Government support for charities – is it enough?
Yesterday’s announcement by the Chancellor, Rishi Sunak, of £750m of funding for the charity sector (see link: https://www.gov.uk/government/news/chancellor-sets-out-extra-750-million-coronavirus-funding-for-frontline-charities) has had a mixed reception.
It sounds like a handsome sum, and he showed an appreciation of the value of charities, but the funding is dwarfed both by the amounts promised to the private sector, and by the losses that charities are expected to suffer as a result of the coronavirus outbreak. It has also taken rather a long time to be announced, and there is also inevitably doubt in some quarters as to how much of this money is actually new, and how much represents existing funding commitments that are now being rebadged as coronavirus support.
Out of the headline figure, £370m is to be used to support smaller local charities working with vulnerable people, and it was certainly good to see some recognition by the Government that hospices and charities working with victims of abuse are among those most severely hit by the combination of a massive drop in fundraising revenue, a sudden surge in demand for services and increased staffing costs as employees fall ill or are required to self-isolate. Hospices are expected to receive approximately £200m of the total, which is to be distributed through the National Lottery Community Fund.
£360m is to be distributed directly by relevant government departments, and a further £20m has been guaranteed as a contribution to the National Emergencies Trust to match donations to the BBC “Big Night In” on 23 April, when BBC Children in Need is joining forces with Comic Relief for what the Children in Need CEO Simon Antrobus describes as a “chance for everyone to (virtually) get together to celebrate the kindness and heroism of those making a real difference in their communities, and to support people across the UK who need our help now more than ever”.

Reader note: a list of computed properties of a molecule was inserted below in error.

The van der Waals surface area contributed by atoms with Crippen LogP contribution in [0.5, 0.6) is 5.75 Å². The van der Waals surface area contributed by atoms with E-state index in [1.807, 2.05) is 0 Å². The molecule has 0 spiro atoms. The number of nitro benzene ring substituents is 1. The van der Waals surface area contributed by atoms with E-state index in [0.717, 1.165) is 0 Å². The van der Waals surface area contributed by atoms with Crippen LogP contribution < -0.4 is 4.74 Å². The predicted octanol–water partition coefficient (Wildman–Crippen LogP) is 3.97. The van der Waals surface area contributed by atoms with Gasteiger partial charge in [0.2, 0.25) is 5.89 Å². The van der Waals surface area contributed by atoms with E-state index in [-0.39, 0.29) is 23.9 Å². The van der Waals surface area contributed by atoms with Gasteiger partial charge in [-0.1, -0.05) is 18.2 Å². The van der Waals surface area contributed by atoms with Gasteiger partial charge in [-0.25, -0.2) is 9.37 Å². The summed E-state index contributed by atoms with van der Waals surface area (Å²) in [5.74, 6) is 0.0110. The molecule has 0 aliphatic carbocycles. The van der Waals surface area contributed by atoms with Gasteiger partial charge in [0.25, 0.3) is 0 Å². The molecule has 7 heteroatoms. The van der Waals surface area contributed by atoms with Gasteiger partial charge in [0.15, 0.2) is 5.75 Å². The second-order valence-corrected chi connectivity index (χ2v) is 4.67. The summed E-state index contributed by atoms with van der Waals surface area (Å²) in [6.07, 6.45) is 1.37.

Sunak was willing to admit in his announcement that there is no way the Government can make good the losses that the sector is suffering. He pointed out that charities are eligible for some of the more general measures on offer, including the furlough scheme, relief from business rates and deferral of VAT payments, but these are of limited value to the sector. There are many charities who simply cannot shut up shop for the duration of the pandemic, as they have thousands of beneficiaries relying on them for day to day support – and the Chancellor did say that “For them, shutting up shop at this moment would be to contravene their very purpose, their entire reason to exist.”
It seems highly likely that charities will continue to campaign for more extensive support for the sector, and that the impact of the pandemic on charities will become clearer over the next few weeks, as some of the really well known names in the sector are already warning that their reserves are running low – St John Ambulance told a committee of MPs considering the effect of coronavirus on charities that unless support was provided, it could run out of money by August.
Voluntary sector umbrella bodies will also maintain pressure on the Government to do more to help charities, many of whom are effectively used to deliver key services that had previously been provided by the state. The National Council for Voluntary Organisations (NCVO) estimated last month that charities would lose £3.7bn of income over the next twelve weeks, and it is clear that if charities are unable to make ends meet, many of their beneficiaries will be looking to the state for help that it will struggle to provide.
Charities are not immediately able to access this new funding, but government departments are working to identify priority recipients for direct funding, and the National Lottery Community Fund is working on an application process. Both streams of funding are expected to start reaching charities “in the coming weeks”.
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